Mountain bikes are, perhaps, the most difficult to choose when putting together our hire fleet. Considering the pros and cons as when choosing which action bank slot to play, you have to choose wisely because that will be your assertion. The variety is so overwhelming and the uses folk put them to so broad. However, what we’ve found is that most customers want something they can ride from Inverness and, with a few exceptions, aren’t looking to ride something overly tough. That being the case, we stick to hardtails and have, for a few years now, opted for 29ers for their greater ability to carry a bit of speed and to roll over small obstacles. Having said that, we also find that the larger wheels make smaller sizes cumbersome and difficult and so our Small and Extra Small bikes have use the 27.5” wheel size.
This year, most of our mountain bikes are Specialized Rockhopper Comp. At first glance, they appear to be identical to the 2017 model. However, very little has been carried across. There’s still a lightweight alloy frame, but the geometry has been tweaked a little, following the fashion for a longer top tube, shorter stem and more relaxed steering angle. They still have a full complement of 3 x 9 gears though. That’s 44/32/22 on the front and a 11-34T cassette. This gives a huge range with a lowest gearing of 18 inches (that’s forward movement for one rotation of the pedals). That’s quite a bit lower than, for instance, our hybrid bikes at 25 inches. That low gearing makes going up steep hills that much easier and is especially appreciated when carrying luggage.
The suspension forks have also changed for 2018. Coil forks have been making a bit of a comeback recently, even at the very top end. While the Suntours fitted to these Rockhoppers are now a bit heavier than last years air-sprung model, the coil spring does mean that they are likely to remain more reliable and, if the worst comes to the worst, will continue to function without losing air pressure etc. I noticed a little “clunking” coming from the fork on rougher descents but a little turn of the preload knob took this away. This is less likely to be a problem with heavier riders as the fork sag will take care of it. Any added weight from the spring fork isn’t noticeable in use and I was easily able to pop the front wheel over fallen trees and rocks on the trails. There’s still a suspension lock-out lever for when the added “bounce” is wasteful but this year it’s simply mounted at the fork crown rather than by remote cable. Again, it’s something less to go wrong.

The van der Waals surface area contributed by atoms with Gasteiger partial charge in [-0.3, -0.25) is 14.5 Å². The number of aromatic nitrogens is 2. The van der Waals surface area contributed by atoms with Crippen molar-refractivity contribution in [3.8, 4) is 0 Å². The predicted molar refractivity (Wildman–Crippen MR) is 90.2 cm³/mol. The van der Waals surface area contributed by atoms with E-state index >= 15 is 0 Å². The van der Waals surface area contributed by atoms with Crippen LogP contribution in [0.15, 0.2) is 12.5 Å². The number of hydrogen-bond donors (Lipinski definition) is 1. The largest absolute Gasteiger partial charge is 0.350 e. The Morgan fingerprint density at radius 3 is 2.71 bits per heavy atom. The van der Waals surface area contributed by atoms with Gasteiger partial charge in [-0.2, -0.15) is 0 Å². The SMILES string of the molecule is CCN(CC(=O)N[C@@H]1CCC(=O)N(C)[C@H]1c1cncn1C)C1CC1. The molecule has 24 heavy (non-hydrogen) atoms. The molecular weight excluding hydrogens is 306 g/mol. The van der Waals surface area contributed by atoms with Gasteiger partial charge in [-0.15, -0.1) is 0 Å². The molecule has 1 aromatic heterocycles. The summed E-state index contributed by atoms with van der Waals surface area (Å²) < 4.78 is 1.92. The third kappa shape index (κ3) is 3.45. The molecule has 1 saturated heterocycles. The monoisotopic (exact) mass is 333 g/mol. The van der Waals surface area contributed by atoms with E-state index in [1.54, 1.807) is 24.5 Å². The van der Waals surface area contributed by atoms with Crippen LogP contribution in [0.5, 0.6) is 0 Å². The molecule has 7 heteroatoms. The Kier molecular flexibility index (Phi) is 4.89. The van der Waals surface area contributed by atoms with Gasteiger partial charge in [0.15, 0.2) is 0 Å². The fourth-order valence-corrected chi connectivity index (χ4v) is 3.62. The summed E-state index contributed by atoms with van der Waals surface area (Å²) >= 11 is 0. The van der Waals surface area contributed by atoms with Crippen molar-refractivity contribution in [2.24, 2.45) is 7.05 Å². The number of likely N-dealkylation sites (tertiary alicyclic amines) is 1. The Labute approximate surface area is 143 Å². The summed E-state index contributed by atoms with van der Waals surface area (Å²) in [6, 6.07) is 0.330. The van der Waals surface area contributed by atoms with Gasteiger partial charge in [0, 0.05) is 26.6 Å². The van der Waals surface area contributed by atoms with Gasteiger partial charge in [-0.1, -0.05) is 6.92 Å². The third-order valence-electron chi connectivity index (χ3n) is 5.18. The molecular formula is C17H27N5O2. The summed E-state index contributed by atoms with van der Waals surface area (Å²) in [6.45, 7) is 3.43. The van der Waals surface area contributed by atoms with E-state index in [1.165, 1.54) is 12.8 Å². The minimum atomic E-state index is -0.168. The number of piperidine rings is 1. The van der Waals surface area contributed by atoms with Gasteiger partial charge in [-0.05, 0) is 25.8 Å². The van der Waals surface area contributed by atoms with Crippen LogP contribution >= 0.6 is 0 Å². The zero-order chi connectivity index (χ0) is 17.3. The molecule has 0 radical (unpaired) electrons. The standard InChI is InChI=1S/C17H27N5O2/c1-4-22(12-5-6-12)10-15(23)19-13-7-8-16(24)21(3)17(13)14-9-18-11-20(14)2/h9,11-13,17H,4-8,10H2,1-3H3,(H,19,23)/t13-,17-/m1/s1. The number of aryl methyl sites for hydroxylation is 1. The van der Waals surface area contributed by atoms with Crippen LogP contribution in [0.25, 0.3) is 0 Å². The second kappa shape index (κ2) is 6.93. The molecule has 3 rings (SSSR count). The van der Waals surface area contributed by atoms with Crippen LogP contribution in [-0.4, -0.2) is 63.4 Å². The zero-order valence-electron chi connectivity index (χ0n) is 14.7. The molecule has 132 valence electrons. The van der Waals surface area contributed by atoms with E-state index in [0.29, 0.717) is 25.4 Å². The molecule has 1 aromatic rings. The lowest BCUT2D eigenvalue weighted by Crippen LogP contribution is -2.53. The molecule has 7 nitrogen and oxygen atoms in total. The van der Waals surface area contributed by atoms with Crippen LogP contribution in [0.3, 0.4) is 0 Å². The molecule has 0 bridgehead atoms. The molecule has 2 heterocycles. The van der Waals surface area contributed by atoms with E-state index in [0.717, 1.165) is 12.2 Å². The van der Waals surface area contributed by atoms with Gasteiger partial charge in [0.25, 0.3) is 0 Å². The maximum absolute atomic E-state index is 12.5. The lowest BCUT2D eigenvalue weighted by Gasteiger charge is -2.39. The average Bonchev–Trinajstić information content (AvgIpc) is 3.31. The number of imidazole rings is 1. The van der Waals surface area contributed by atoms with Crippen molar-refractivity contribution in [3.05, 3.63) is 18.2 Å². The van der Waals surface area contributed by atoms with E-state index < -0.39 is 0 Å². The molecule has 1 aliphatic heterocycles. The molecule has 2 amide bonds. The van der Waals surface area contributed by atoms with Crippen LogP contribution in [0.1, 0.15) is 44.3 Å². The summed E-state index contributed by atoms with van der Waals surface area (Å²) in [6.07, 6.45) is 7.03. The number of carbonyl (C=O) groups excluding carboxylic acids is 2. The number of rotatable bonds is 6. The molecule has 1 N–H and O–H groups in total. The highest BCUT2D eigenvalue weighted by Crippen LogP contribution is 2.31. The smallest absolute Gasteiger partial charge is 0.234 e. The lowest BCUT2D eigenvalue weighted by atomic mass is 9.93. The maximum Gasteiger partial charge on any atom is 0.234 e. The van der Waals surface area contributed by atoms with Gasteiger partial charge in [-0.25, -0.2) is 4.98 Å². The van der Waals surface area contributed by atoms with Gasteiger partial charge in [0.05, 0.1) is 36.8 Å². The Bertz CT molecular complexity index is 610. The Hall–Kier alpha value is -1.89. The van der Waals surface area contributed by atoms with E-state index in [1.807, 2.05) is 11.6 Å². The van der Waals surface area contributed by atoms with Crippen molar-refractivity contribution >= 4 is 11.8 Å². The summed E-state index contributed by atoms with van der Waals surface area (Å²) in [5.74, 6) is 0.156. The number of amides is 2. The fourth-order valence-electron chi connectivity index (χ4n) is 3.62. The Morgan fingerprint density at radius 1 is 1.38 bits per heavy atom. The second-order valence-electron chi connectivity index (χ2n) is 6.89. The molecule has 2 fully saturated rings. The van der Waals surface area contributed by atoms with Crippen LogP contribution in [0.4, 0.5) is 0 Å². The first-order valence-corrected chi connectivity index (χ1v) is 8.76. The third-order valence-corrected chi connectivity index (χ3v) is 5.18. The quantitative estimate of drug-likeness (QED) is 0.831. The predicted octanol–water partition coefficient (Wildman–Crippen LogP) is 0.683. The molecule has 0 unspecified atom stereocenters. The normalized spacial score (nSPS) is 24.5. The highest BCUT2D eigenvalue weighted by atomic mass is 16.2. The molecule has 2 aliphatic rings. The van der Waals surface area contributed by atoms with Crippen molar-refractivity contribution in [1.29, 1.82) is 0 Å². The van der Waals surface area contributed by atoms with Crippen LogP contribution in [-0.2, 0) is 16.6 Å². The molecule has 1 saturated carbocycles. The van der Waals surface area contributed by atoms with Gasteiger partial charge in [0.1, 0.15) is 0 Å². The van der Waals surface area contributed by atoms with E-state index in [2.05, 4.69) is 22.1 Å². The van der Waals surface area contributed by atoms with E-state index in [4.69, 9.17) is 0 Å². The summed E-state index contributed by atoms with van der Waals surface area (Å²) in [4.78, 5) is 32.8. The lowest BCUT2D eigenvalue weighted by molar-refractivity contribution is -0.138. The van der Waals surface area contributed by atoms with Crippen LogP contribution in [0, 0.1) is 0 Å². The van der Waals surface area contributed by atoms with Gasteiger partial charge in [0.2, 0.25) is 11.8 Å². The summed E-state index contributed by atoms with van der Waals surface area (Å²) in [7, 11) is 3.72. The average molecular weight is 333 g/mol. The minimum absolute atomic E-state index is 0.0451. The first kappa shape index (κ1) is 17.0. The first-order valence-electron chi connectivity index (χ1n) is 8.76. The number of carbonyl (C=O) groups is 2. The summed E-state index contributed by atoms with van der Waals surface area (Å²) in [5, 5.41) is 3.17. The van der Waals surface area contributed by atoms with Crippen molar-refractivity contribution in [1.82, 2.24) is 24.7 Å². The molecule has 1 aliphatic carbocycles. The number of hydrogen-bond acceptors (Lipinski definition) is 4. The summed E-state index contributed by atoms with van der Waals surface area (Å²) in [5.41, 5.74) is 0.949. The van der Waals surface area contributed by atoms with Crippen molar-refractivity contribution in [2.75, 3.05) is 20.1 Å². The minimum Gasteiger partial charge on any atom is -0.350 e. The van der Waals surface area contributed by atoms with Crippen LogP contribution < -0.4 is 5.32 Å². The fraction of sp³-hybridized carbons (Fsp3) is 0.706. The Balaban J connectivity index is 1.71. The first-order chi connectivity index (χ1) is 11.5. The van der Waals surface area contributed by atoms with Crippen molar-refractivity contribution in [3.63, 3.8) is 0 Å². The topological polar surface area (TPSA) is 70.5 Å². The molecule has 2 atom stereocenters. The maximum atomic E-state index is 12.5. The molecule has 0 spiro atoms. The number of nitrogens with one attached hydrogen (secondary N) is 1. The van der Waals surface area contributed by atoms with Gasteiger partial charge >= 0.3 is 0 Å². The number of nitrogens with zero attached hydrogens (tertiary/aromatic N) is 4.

Braking is once again taken care of by a full set of Shimano Hydraulic stoppers. There’s a 180mm rotor on the front for when things get a bit steep too
The Specialized tyres are pretty good all-rounders. There has been a trend towards a narrower, less knobbly, rear but Specialized have retained a decent tread at both ends with the Ground Control tyres. This might introduce a little more tyre drag but the traction and grip is welcome when the ground gets softer.
I found the saddle perfect. It’s relatively narrow so easy to slide off the back when things get a bit steep but still a comfortable perch for longer days riding. Of course, we’re all different shapes so opinions like these can be a bit subjective. One issue is that the seatposts are quite long and the bottle cage mounts on the seat tube can make lowering the saddle for steep descents a problem. Cutting down the seat post can help resolve this if need be, though care then has to be taken with minimum insertion levels.
Crucially for us, the Rockhoppers still come with rack mounts on the frame. This is a feature mostly missing from higher-end mountain bikes these days but offers a flexibility of use for folk wanting to do trips like the Great Glen Way and not suffer the discomfort of carrying a big rucksack. Our current racks also have a small platform that acts as a simple mudguard and for 2018 we’ve added a small fork-mounted mudguard to reduce trail splatter. I’ve been using similar models on my own bikes for a few years and they work really well.
Overall, it’s difficult to fault the Rockhopper Comp for a simple no-frills, yet competent mountain bike – especially if it’s for a bit off off-road touring.May 30, 2018 8:17 pm
Tags: mtb, review, specialized
Categorised in: Bikes